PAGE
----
The second thing I would say is STEM education is very important, however, there are so many other jobs within tech. If you look at all the conversations we’re having right now about privacy, content, it tells you how critical those issues are to tech’s ability to thrive, grow and gain trust. I studied Law and if you think about the skills set that are necessary around ethics and policies, that’s very relevant. That’s why I think people should really focus on what they’re good at and the contribution they make and let that contribution, mission and passion drive them.


Isn’t that so powerful? That’s it guys, I had a great time being with these wonderful people and learning how much opportunities are out there for us! So, take on these opportunities and fire on!

‘I’m Sorry’, Facebook Boss Tells European Lawmakers

Facebook CEO Mark Zuckerberg speaks during the annual F8 summit at the San Jose McEnery Convention Center in San Jose,

Facebook CEO Mark Zuckerberg speaks during the annual F8 summit at the San Jose McEnery Convention Center in San Jose, California on May 1, 2018. Facebook chief Mark Zuckerberg announced the world’s largest social network will soon include a new dating feature — while vowing to make privacy protection its top priority in the wake of the Cambridge Analytica scandal.



Facebook chief Mark Zuckerberg apologised to the European Parliament on Tuesday and said the social media giant is taking steps to prevent a repeat of a massive breach of users’ personal data.

Zuckerberg also pledged to keep investing in Europe as he made the latest stop on a tour of contrition over the Cambridge Analytica scandal that began in the US Congress in April.

Zuckerberg told the livestreamed hearing in Brussels that it has become clear in the last two years that Facebook executives “haven’t done enough to prevent these tools from being used for harm”.

“And that goes for fake news, foreign interference in elections or developers misusing people’s information. We didn’t take a broad enough view of our responsibility,” he said.

“That was a mistake, and I’m sorry for it.”

Facebook admitted that up to 87 million users may have had their data hijacked by British consultancy Cambridge Analytica, which worked for US President Donald Trump during his 2016 campaign.

The Silicon Valley giant has told the European Commission, the EU’s executive arm, that the personal data of up to 2.7 million Europeans may have been sent inappropriately to Cambridge Analytica, which has since filed for bankruptcy in the US.

The Facebook chief welcomed the EU’s sweeping new personal data protection rules, which come into effect in three days, saying that his website was adopting similar steps.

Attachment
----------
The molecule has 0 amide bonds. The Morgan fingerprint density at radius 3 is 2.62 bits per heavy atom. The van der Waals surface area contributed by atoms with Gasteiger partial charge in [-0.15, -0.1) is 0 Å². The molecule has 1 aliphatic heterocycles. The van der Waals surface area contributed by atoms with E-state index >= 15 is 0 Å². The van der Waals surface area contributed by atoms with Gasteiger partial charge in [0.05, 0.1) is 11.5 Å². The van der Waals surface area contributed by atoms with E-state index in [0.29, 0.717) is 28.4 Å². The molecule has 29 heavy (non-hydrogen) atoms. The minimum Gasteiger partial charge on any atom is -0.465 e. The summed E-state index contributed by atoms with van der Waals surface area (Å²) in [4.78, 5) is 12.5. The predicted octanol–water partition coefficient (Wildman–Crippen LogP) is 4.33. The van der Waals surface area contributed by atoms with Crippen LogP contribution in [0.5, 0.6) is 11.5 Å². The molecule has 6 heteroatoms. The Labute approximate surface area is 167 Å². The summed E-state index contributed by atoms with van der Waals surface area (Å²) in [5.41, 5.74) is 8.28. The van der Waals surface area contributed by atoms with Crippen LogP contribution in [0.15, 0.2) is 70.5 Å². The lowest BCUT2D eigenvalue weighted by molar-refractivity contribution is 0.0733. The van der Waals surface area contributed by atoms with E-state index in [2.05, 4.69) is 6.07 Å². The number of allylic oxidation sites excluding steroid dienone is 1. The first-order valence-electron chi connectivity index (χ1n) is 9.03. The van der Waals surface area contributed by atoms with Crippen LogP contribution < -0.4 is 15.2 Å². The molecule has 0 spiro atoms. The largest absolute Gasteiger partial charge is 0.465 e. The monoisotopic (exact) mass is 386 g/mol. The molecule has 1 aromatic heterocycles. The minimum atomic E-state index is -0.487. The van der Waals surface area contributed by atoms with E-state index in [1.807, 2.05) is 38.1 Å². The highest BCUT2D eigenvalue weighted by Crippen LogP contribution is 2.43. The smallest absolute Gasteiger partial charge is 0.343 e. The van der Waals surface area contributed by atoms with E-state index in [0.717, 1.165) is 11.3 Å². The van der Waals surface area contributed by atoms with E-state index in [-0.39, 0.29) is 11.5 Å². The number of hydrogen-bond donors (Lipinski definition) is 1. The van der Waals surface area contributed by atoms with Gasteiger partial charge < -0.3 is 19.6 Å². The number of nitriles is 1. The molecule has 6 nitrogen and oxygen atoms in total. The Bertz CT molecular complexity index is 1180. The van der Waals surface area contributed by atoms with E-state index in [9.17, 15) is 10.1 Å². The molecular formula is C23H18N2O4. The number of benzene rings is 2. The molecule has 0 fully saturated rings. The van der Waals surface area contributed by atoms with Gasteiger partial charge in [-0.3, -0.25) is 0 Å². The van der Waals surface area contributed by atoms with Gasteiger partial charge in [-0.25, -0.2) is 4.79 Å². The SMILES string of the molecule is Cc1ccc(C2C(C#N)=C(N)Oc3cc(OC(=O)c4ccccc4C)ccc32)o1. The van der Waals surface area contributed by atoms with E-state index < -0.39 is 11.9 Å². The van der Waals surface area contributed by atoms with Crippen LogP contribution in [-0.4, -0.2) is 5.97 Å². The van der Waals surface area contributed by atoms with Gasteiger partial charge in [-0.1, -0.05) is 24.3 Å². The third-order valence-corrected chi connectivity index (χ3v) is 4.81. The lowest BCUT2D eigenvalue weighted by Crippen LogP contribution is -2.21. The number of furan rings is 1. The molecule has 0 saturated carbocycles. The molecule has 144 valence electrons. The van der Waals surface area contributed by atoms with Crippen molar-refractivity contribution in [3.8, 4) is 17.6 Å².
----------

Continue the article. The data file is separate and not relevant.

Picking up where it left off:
– ‘Keeping people safe’ –

Zuckerberg said Facebook was bringing in new features including a special “clear history” button that would allow them to delete any cookies or browsing history details it stores.

He also told the leaders of the European Parliament’s political groups that Facebook would make fresh investments to protect its users in the wake of the scandal.

“It’s going to take time to work through all of the changes we must make. But I’m committed to getting it right, and to making the significant investments needed to keep people safe,” he added.

“I expect this will significantly impact our profitability. But I want to be clear: keeping people safe will always be more important than maximising our profits.”

Zuckerberg meanwhile admitted that Facebook had been “too slow to identify Russian interfering” in the 2016 US presidential ballot, but was working with European governments for future elections.

Facebook also serves a valuable social role with tens of thousands of people having used its Safety Check feature “after the recent terrorist attacks in Berlin, Paris, London and here in Brussels”, Zuckerberg said.

The Facebook chief staged a U-turn on Monday and agreed to the hearing being webcast, in a further bid to limit the fallout from the data scandal.

Angry EU lawmakers had objected to initial plans for it to be held behind closed doors.

European Parliament President Antonio Tajani, who welcomed Zuckerberg to parliament, urged him to ensure people’s data was respected.

In April, Tajani rejected Zuckerberg’s initial offer to send a more junior executive in his place, saying it would be a “big mistake” for him not to answer questions from an elected body that regulates a market of 500 million people, many of them Facebook users.

Tajani said MEPs want to know if “people used data for changing the position of the citizens”, including during the shock 2016 referendum for Britain to leave the EU.

– ‘Hear the truth’ –